Geology of Cheshire


Geology of Cheshire

The Geology of Cheshire consists mainly of Triassic sandstones. To the north west of Cheshire, these sandstones are heavily faulted and the underlying Carboniferous Coal Measures are thrown up. Around the areas of Poynton and Macclesfield, the coal is close to the surface and was easily mined. Below the Coal Measures is the Millstone Grit, which appears towards the Derbyshire border on the flanks of the Peak District dome. [cite journal
last = Macchi
first = L.
coauthors =
title = A Field Guide to the Continental Permo-Triassic Rocks of Cumbria and Northwest Cheshire
journal = Liverpool Geological Society, Liverpool
issue =
pages = 88 pages
date = 1990
id =
accessdate =
]

The mid to east area of Cheshire forms the Cheshire Basin. This fault bounded graben structure was flooded on several occasions in the Permian and early Triassic periods resulting in the laying down of massive halite (salt) beds. Thes beds have been mined both by cavern working and hot water brine extraction for over 200 years mainly in the area around Northwich. The collapse of these worked out halite beds has given rise to one of Cheshire's noted features, the Cheshire Meres. [cite journal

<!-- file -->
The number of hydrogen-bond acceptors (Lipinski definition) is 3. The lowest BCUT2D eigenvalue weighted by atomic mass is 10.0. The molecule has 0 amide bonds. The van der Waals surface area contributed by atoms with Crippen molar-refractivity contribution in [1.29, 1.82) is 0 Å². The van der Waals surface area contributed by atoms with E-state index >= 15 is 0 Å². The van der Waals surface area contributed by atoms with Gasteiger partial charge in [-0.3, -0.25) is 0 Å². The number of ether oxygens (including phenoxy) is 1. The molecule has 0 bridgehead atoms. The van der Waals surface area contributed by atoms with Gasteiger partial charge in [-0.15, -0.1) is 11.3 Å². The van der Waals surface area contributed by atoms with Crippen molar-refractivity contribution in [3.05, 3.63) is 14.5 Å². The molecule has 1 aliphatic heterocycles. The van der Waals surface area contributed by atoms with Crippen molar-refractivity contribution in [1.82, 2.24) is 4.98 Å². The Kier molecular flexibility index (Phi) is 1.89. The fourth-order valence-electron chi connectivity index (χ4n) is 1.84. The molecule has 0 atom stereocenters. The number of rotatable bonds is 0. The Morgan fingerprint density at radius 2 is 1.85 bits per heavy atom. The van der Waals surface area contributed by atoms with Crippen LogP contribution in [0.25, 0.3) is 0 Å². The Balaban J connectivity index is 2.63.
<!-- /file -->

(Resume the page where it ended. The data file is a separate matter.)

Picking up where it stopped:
last = Taylor
first = B
coauthors = Price R, and Trotter F
title = The geology of the Country around Stockport and Knutsford
journal = Memoir of the Geological Survey GB
issue =
pages = pp 20–22
date = 1963| id =
accessdate =
]

References

See also

* Geology of the United Kingdom
* Geology of England:* List of geology of English counties:* Geology of Shropshire
*Geology of Alderley Edge


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